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Metals 2017, 7(9), 383; doi:10.3390/met7090383

Article
Numerical and Experimental Investigation of the Influence of Growth Restriction on Grain Size in Binary Cu Alloys
Andreas Cziegler 1,*Orcid, Olga Geraseva 2 and Peter Schumacher 1,3
1
Department Metallurgy, Chair of Casting Research, Montanuniversitaet Leoben, Franz-Josef-Straße 18, A-8700 Leoben, Austria
2
Materials Center Leoben Forschung GmbH, Roseggerstraße 12, A-8700 Leoben, Austria
3
Austrian Foundry Research Institute, Parkstraße 21, A-8700 Leoben, Austria
*
Correspondence: Tel.: +43-3842-402-3303
Received: 2 September 2017 / Accepted: 18 September 2017 / Published: 20 September 2017

Abstract

:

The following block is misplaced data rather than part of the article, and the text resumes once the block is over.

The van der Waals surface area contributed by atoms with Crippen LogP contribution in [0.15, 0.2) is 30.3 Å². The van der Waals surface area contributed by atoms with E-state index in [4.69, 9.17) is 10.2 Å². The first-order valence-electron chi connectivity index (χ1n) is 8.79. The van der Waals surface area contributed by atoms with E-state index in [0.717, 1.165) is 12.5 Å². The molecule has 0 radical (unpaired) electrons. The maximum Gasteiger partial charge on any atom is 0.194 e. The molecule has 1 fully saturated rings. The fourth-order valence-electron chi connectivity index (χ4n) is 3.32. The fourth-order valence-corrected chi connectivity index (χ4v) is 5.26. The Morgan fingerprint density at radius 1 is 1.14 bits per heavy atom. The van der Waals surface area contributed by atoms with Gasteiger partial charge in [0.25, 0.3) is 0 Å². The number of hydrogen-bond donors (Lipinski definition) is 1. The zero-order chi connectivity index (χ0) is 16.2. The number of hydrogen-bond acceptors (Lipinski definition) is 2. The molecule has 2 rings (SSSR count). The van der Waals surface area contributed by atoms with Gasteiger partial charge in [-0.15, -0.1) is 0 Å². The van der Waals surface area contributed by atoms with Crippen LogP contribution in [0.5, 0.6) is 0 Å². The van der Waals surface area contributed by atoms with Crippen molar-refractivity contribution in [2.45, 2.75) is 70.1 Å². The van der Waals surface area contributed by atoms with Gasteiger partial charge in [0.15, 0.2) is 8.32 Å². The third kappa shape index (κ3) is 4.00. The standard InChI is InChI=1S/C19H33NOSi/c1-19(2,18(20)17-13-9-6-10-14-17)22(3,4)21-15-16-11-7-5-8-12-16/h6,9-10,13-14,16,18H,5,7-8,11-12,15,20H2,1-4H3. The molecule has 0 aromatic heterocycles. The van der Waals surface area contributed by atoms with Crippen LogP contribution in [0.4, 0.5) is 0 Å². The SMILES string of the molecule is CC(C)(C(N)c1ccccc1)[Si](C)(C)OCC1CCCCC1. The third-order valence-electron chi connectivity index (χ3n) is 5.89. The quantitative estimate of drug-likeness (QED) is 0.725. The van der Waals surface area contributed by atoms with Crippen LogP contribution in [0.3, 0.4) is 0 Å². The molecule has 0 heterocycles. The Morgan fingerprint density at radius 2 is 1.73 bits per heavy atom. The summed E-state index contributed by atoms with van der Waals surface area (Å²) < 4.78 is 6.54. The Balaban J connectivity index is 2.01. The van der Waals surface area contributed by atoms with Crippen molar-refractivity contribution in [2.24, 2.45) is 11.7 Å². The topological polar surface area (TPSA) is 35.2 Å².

Grain refinement by elemental addition has been extensively investigated within the last decades in Al or Mg alloys. In contrast, in the Cu system, the role of solute on grain size is less investigated. In this study, the grain refinement potency of several alloying elements of the Cu system was examined. To predict grain size depending on the growth restriction factor Q, grain size modelling was performed. The results obtained by the grain size model were compared to variations in the grain size of binary Cu alloys with increasing solute content under defined cooling conditions of the TP-1 grain refiner test of the Aluminium Association©. It was found that the experimental results differed significantly from the predicted grain size values for several alloying elements. A decreasing grain size with increasing alloy concentration was observed independently of the growth restriction potency of the alloying elements. Furthermore, excessive grain coarsening was found for several solutes beyond a transition point. It is assumed that contradictory variations in grain size result from a change in the nucleating particle density of the melt. Significant decreases in grain size are supposed to be due to the in-situ formation of potent nucleation sites. Excessive grain coarsening with increasing solute content may occur due to the removal of nucleating particles. The model shows that the difference in the actual number of particles before and beyond the transition point must be in the range of several orders of magnitude.